By: Lionel Tarumbwa
The coronavirus pandemic has had an impact on how business and organisations operate. This year’s Anzisha Top 20 selection process was no exception to the disruption of Covid-19.
In light of the lockdown being enforced and the travel restrictions that were imposed, the Anzisha Prize team reimagined how the selection of Africa’s youngest entrepreneurs was conducted. Key activities had to be re-engineered to ensure that the process was not brought to a halt.
The early stages of the selection process were not affected as these have been traditionally done online and remotely. A record 1,200 applications were received this year and 4 selection analysts had to each review between 250 to 300 applications.
The focus on the first stage of application reviews was on the following criteria:
- Impact on community
- Job creation
- Potential for scalability
A critical focus was on the ability of businesses to respond to critical needs in the communities that they are operating.
“When you look at a business operating in the agriculture sector or education sector is responding to a much bigger need on the continent than say a business in fashion,” says Christ Makanda one of the selection analysts.
Analysts also focused more on the ability of very young entrepreneurs to create jobs for other youths as a direct response to address the need for respectable jobs for Africa’s growing youth population.
“As a team, we had to develop a completely different program that serviced both the entrepreneurs currently in the fellowship and the incoming entrepreneurs. The addition of the analysts added a lot of value as their focus was ensuring we recruited a strong group of young entrepreneurs this year,” says Thokoza Mjo, Program Lead, Very Young Entrepreneur Acceleration.
The analysts shortlisted 150 applicants after the first round of applications. The shortlisted applicants then proceeded to have interviews with the analysts. Analysts described it as the most exciting stage as they were able to connect with the entrepreneurs more after hours of going through written applications.
“It was the most exciting stage because we went from just reading hundreds of applications without being able to put a face on the voice. So it was really nice to listen to the applicants talk about their own business and feel their excitement and enthusiasm as they spoke about their businesses,” said Christ.
During the interviews, the analysts also tested whether the applicants’ had a hands-on understanding of business metrics and operations. The key attribute that stood out among many applicants who scored highly in this stage was leadership.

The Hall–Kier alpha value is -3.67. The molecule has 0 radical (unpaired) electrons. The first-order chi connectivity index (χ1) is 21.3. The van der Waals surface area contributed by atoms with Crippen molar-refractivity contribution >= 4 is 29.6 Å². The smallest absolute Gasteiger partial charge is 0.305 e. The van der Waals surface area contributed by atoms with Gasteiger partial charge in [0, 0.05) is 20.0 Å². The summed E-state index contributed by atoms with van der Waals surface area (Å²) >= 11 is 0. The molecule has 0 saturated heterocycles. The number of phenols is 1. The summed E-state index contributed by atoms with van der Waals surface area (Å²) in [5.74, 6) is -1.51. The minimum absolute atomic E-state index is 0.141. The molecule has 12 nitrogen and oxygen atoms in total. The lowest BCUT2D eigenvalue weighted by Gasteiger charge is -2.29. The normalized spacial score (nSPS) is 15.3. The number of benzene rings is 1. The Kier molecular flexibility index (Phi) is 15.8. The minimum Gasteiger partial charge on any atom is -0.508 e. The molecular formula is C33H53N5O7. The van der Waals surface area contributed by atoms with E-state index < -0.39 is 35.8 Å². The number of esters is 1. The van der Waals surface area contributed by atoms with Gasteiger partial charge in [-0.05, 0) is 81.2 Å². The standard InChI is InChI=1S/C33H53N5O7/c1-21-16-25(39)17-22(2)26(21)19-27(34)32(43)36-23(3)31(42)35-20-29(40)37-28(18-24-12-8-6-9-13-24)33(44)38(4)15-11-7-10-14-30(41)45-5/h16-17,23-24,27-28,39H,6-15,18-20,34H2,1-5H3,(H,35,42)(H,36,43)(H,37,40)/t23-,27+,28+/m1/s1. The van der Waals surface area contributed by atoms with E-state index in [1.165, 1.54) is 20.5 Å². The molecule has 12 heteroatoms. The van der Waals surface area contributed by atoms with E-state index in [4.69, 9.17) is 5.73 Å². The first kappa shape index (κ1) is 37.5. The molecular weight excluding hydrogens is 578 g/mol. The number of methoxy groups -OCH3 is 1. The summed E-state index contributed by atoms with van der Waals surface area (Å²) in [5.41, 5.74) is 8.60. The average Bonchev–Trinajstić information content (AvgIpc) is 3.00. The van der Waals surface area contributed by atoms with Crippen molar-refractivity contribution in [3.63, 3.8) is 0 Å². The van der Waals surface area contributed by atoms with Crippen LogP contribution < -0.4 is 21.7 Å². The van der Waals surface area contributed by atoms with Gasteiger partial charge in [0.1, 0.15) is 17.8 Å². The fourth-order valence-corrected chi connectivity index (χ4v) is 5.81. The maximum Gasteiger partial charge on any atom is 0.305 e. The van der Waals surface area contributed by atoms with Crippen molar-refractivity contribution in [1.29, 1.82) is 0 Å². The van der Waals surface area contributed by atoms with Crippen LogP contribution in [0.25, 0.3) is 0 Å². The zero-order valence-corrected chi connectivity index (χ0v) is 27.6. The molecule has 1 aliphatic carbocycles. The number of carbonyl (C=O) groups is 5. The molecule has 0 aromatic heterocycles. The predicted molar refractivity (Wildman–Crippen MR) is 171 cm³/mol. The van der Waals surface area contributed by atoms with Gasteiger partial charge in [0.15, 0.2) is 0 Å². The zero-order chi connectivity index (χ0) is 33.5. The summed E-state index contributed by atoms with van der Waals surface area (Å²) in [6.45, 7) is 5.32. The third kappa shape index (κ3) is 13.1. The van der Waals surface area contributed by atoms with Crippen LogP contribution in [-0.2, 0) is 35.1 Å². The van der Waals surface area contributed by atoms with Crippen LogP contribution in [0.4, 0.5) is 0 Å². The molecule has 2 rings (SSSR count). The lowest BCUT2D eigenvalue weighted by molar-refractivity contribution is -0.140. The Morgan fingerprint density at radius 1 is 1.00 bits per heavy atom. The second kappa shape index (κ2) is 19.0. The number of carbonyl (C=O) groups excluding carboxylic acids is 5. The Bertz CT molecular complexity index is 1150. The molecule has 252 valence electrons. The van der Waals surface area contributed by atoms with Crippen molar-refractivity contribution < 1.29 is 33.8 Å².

“I think it was really easy to distinguish people who have clear leadership roles and those who had someone fill in the application for them,” he added as he reflected on his experience interviewing the applicants.
The third stage in the selection process was split into two parts. It involved applicants participating in several assignment challenges that gave the analysts a greater understanding of the business metrics and its traction.
“We were giving the applicants feedback on how they could improve their assignments so that we could determine whether they were willing to learn and receive feedback. A lot of second assignments were better than the first drafts,” added Christ as he reflected on the ability of very young entrepreneurs to learn.
Due Diligence and the Pandemic Effect
The Anzisha Prize has traditionally conducted a due diligence process whereby analysts and the team visit the physical operations of the applicants. This would take analysts across the continent to visit the 50 businesses that would have made it to the third stage of the selection process. However, this year it was not possible due to most countries being in lockdown and the travel restrictions that had been imposed to curb the spread of the coronavirus.
The team came together and reimagined the process. Anzisha’s most important stakeholders, its fellows came in-handy in the reimagined process. The network of Anzisha Fellows across the continent came on board to work with analysts and conduct visits on behalf of the team. This also allowed the entrepreneurs who had advanced to get an experience of what it takes to make it to the top 20. The process was made easier as the Fellows had been previously through the due diligence themselves.
Analysts Reflections: Creating Investor-Ready Business
One of the key questions asked each year by many young entrepreneurs is how can they build a business that can challenge for opportunities such as the Anzisha Fellowship. Analysts have reported that the continent is not short of great ideas. The innovations coming out of the continent are amazing. However, entrepreneurs need to learn more about the business management process of entrepreneurship.
“Entrepreneurs have to learn to do the boring stuff within their business such as accounting and administration. It is what separates businesses that will survive and those that cannot survive,” says Mhraf Worku who participated in the selection process.
Her sentiments were also shared with the rest of the team of analysts. Most VYEs have failed to grasp doing the work that it takes to make their businesses attractive to investment and funding. The lack of clear accounting and administrative processes is what separated great ideas from great businesses. Numbers and processes were a clear demonstration of a business being able to survive.
This year’s selection process brought out a spirit of Ubuntu through engagement as well as newfound lessons in creating agile processes that withstand the test of a crisis.
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